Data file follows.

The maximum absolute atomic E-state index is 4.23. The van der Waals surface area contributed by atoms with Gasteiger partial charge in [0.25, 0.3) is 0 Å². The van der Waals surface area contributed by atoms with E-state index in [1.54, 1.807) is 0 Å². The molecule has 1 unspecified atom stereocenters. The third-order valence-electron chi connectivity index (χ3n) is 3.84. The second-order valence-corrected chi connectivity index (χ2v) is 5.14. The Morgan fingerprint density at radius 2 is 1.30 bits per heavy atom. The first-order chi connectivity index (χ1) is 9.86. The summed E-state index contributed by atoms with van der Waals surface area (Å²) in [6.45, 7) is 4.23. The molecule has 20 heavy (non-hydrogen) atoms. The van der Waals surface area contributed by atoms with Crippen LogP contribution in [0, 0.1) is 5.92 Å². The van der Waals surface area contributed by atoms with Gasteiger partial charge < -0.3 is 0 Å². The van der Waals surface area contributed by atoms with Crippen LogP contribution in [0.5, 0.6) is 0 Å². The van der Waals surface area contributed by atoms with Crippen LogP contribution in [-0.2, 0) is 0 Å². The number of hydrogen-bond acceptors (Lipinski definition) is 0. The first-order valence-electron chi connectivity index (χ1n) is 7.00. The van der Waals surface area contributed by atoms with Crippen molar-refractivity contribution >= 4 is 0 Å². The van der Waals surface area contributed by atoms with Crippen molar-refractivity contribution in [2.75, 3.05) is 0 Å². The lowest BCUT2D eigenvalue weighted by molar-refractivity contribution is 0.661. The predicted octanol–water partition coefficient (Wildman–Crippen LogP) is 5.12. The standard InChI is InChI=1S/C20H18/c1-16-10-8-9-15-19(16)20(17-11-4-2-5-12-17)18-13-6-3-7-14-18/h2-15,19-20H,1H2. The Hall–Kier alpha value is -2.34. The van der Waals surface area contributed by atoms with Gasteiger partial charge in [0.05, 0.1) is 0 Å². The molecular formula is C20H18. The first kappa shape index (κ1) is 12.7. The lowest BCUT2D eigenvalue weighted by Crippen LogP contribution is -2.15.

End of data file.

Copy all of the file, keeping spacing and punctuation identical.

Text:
The maximum absolute atomic E-state index is 4.23. The van der Waals surface area contributed by atoms with Gasteiger partial charge in [0.25, 0.3) is 0 Å². The van der Waals surface area contributed by atoms with E-state index in [1.54, 1.807) is 0 Å². The molecule has 1 unspecified atom stereocenters. The third-order valence-electron chi connectivity index (χ3n) is 3.84. The second-order valence-corrected chi connectivity index (χ2v) is 5.14. The Morgan fingerprint density at radius 2 is 1.30 bits per heavy atom. The first-order chi connectivity index (χ1) is 9.86. The summed E-state index contributed by atoms with van der Waals surface area (Å²) in [6.45, 7) is 4.23. The molecule has 20 heavy (non-hydrogen) atoms. The van der Waals surface area contributed by atoms with Crippen LogP contribution in [0, 0.1) is 5.92 Å². The van der Waals surface area contributed by atoms with Gasteiger partial charge < -0.3 is 0 Å². The van der Waals surface area contributed by atoms with Crippen LogP contribution in [0.5, 0.6) is 0 Å². The van der Waals surface area contributed by atoms with Crippen LogP contribution in [-0.2, 0) is 0 Å². The number of hydrogen-bond acceptors (Lipinski definition) is 0. The first-order valence-electron chi connectivity index (χ1n) is 7.00. The van der Waals surface area contributed by atoms with Crippen molar-refractivity contribution >= 4 is 0 Å². The van der Waals surface area contributed by atoms with Crippen molar-refractivity contribution in [2.75, 3.05) is 0 Å². The lowest BCUT2D eigenvalue weighted by molar-refractivity contribution is 0.661. The predicted octanol–water partition coefficient (Wildman–Crippen LogP) is 5.12. The standard InChI is InChI=1S/C20H18/c1-16-10-8-9-15-19(16)20(17-11-4-2-5-12-17)18-13-6-3-7-14-18/h2-15,19-20H,1H2. The Hall–Kier alpha value is -2.34. The van der Waals surface area contributed by atoms with Gasteiger partial charge in [0.05, 0.1) is 0 Å². The molecular formula is C20H18. The first kappa shape index (κ1) is 12.7. The lowest BCUT2D eigenvalue weighted by Crippen LogP contribution is -2.15.